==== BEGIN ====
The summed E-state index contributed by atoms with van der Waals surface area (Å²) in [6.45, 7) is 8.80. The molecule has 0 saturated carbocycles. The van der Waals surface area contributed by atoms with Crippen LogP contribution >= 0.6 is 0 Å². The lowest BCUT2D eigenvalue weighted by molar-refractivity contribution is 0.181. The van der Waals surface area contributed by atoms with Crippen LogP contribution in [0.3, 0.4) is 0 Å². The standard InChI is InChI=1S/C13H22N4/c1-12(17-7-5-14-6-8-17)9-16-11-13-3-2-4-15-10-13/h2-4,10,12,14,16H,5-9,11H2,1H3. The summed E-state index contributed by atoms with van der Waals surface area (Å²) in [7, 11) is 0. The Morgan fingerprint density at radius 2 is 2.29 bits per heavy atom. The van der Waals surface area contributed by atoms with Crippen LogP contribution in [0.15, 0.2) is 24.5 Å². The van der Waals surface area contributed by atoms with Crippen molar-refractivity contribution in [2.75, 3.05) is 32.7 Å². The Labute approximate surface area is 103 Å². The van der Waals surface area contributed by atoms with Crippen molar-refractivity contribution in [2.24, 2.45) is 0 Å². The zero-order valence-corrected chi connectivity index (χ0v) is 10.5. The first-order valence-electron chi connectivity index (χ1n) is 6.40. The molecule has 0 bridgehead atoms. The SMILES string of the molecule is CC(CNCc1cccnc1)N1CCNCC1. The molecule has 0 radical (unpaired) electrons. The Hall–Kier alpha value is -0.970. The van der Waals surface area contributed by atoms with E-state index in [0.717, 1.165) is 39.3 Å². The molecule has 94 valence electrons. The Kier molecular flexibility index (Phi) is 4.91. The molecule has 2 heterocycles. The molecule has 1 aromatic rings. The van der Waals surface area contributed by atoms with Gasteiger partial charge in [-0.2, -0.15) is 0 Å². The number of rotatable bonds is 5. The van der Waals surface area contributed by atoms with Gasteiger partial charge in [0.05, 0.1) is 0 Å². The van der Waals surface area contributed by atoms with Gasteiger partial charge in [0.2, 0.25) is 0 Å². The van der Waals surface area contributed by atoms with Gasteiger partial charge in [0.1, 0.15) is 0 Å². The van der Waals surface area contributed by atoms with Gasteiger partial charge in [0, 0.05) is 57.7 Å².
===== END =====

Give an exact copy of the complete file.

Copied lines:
The summed E-state index contributed by atoms with van der Waals surface area (Å²) in [6.45, 7) is 8.80. The molecule has 0 saturated carbocycles. The van der Waals surface area contributed by atoms with Crippen LogP contribution >= 0.6 is 0 Å². The lowest BCUT2D eigenvalue weighted by molar-refractivity contribution is 0.181. The van der Waals surface area contributed by atoms with Crippen LogP contribution in [0.3, 0.4) is 0 Å². The standard InChI is InChI=1S/C13H22N4/c1-12(17-7-5-14-6-8-17)9-16-11-13-3-2-4-15-10-13/h2-4,10,12,14,16H,5-9,11H2,1H3. The summed E-state index contributed by atoms with van der Waals surface area (Å²) in [7, 11) is 0. The Morgan fingerprint density at radius 2 is 2.29 bits per heavy atom. The van der Waals surface area contributed by atoms with Crippen LogP contribution in [0.15, 0.2) is 24.5 Å². The van der Waals surface area contributed by atoms with Crippen molar-refractivity contribution in [2.75, 3.05) is 32.7 Å². The Labute approximate surface area is 103 Å². The van der Waals surface area contributed by atoms with Crippen molar-refractivity contribution in [2.24, 2.45) is 0 Å². The zero-order valence-corrected chi connectivity index (χ0v) is 10.5. The first-order valence-electron chi connectivity index (χ1n) is 6.40. The molecule has 0 bridgehead atoms. The SMILES string of the molecule is CC(CNCc1cccnc1)N1CCNCC1. The molecule has 0 radical (unpaired) electrons. The Hall–Kier alpha value is -0.970. The van der Waals surface area contributed by atoms with E-state index in [0.717, 1.165) is 39.3 Å². The molecule has 94 valence electrons. The Kier molecular flexibility index (Phi) is 4.91. The molecule has 2 heterocycles. The molecule has 1 aromatic rings. The van der Waals surface area contributed by atoms with Gasteiger partial charge in [-0.2, -0.15) is 0 Å². The number of rotatable bonds is 5. The van der Waals surface area contributed by atoms with Gasteiger partial charge in [0.05, 0.1) is 0 Å². The van der Waals surface area contributed by atoms with Gasteiger partial charge in [0.2, 0.25) is 0 Å². The van der Waals surface area contributed by atoms with Gasteiger partial charge in [0.1, 0.15) is 0 Å². The van der Waals surface area contributed by atoms with Gasteiger partial charge in [0, 0.05) is 57.7 Å².